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Exploring a 333MHz bus for the Athlon XP

The bits on the bus go up and down, up and down...
— 12:00 AM on July 31, 2002

FOR QUITE A WHILE, AMD's Athlon was the fastest x86 processor available. Intel ran into trouble scaling the Pentium III past 1GHz, and the Pentium 4 languished on a 0.18 micron process, with its longer pipeline and lower instructions per clock. In this environment, the Athlon flourished for a lot longer than Intel would have liked.

Since then, the tide has turned. Intel's Northwood Pentium 4, with its 0.13-micron process technology (and resultant sky-high clock speeds), 512KB L2 cache, and 533MHz bus, has come on and come on strong: it's at 2.53GHz and counting, with rumors of 3GHz before the year is out. The Athlon is still a strong player if you factor in price-performance ratio, but the Pentium 4 is king of the hill, and as time goes on, the Athlon is fading.

AMD, meanwhile, is betting that its upcoming Hammer chips will turn things around. But, stray rumors aside, all indications are that the first Hammer won't be ready until December of this year at the earliest. What's AMD to do in the meantime? One answer is Barton, the planned next revision of the Athlon with 512KB of L2 cache. Another possibility, however—and one that's been getting more and more attention recently—is the possibility of a 333MHz bus for the Athlon XP.

It's certainly a move we would understand. Our fingers have repetitive strain injury from typing phrases like "Here we see that the Athlon, with its 266MHz bus, can't take advantage of DDR333's higher memory bandwidth." Indeed, it seems like a no-brainer: Get with the chipset makers to make sure the proper dividers are in place, change the multipliers on some T-breds, and go for it. Unfortunately, it's not quite as simple as that. In this article, we'll explore the possible hurdles that a move to a 333MHz bus would present for AMD, as well as what the Athlon XP might stand to gain from such a move.

A refresher course
Once upon a time a computer's processor and the rest of the system all ran at the same speed. And it was good. But eventually, it got difficult to produce RAM and other components that could keep up with the processor. To get around this problem, it was decided that the processor would run at some multiple of the rest of the system. As far as I know, the first implementation of the concept was Intel's 486/50 DX2, a processor which ran at 50MHz while the rest of the system ran at 25MHz (thus a multiplier of 2X). As time went on, processors ratcheted up in speed regularly, while the speed of the rest of the system (i.e. the "system bus speed") has only changed a few times. The end result is that processor multipliers have climbed steadily higher over time.

While the multiplier concept has allowed processor speeds to scale to extremely high speeds relative to the system bus, there is a downside. Let's take the example of a 1.33GHz Athlon. This chip runs on a 133MHz system bus, and has a multiplier of 10X (10 times 133MHz = 1330MHz or 1.33GHz). This means that the processor can only access other portions of the system on every tenth clock cycle. If the CPU has to store or retrieve data from another part of the system (typically main memory), it might spend several clock cycles spinning its wheels until it hits a clock cycle where it can talk to the rest of the system.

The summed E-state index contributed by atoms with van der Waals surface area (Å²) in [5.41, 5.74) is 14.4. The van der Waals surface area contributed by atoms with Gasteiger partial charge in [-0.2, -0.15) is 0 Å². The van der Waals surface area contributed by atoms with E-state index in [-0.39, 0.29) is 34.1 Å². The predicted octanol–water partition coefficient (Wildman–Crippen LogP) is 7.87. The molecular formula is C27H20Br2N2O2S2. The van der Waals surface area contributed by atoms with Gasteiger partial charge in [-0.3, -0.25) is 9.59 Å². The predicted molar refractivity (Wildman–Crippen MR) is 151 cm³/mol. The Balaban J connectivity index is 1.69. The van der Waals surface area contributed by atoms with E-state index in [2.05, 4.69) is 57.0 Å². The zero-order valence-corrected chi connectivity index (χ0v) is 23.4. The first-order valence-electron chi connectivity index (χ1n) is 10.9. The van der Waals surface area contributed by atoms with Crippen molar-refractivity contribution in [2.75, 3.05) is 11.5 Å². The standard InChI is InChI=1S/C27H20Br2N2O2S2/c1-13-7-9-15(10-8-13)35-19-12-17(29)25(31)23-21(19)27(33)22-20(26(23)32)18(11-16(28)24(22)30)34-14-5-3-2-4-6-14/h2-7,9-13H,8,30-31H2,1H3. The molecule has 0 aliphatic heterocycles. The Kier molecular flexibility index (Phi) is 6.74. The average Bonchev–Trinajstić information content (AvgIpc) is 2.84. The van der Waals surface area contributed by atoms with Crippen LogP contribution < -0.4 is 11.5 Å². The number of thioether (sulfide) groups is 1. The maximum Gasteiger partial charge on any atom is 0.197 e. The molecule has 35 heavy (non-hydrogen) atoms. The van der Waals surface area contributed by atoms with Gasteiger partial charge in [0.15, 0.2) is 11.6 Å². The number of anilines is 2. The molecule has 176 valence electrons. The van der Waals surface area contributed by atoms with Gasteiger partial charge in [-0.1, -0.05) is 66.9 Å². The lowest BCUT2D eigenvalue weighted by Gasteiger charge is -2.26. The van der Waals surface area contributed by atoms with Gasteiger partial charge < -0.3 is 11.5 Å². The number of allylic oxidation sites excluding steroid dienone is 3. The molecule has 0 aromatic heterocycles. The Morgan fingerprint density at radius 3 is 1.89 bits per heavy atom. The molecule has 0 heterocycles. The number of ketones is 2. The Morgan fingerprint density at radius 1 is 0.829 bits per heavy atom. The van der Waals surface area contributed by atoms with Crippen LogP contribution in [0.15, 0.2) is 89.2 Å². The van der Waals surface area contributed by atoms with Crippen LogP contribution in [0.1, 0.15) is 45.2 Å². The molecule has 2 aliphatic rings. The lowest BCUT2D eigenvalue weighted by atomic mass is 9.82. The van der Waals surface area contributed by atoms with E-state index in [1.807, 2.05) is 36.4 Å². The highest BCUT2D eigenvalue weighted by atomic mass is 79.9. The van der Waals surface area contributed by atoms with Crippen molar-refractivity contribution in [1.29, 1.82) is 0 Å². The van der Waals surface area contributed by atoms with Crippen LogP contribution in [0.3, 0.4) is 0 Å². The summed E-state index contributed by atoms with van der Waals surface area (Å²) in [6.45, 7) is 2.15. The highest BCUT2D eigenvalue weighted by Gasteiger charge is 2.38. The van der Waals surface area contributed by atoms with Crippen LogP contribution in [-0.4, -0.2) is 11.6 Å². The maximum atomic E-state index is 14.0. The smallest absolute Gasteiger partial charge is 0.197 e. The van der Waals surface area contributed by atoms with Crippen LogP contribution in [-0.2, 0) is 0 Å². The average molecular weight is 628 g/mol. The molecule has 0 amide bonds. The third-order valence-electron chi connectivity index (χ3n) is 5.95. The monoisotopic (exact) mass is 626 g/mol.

If you're new to all this, you might be scratching your head at the 133MHz bus references; wasn't I just talking about a 266MHz bus? Good catch, grasshopper. The Athlon uses a bus which transfers data on the rising and falling edges of the clock. Thus, a bus with a 133MHz clock speed effectively becomes a 266MHz bus. (This is the same principle used in DDR memory. The Pentium 4 goes a step further, transmitting data four times per clock cycle.)

Setting that aside for a moment, you might speculate that the higher the CPU multiplier is, the more potential for a chip to get stuck doing nothing until the next time it can access some other part of the system. Such a trend would eventually lead to diminishing returns as multipliers rise, because the chip spends too much time waiting on a slow system bus. This is exactly what we're seeing with the Athlon XP. To follow the concept a little bit further, we'd like to get the multiplier back down while keeping the processor speed more or less constant. How can we do that? By raising the speed of the system bus, of course.

Recently, we've seen the release of Athlon chipsets which support memory running at 166MHz DDR, or 333MHz. Unfortunately, the benchmarks have shown that, because the front-side bus is running at an effective 266MHz, the Athlon XP can't currently take very good advantage of the faster memory. The memory is actually running faster than the processor can get to it. Though there are other areas of the system that can benefit from the increased memory bandwidth (see our KT333 article here for more information), these other factors usually have a minimal impact on performance. What would be nice, obviously, is to be able to run the system bus at the same speed as the RAM, to give the processor a wider pipe to main memory. Thus the idea of a 333MHz bus is born.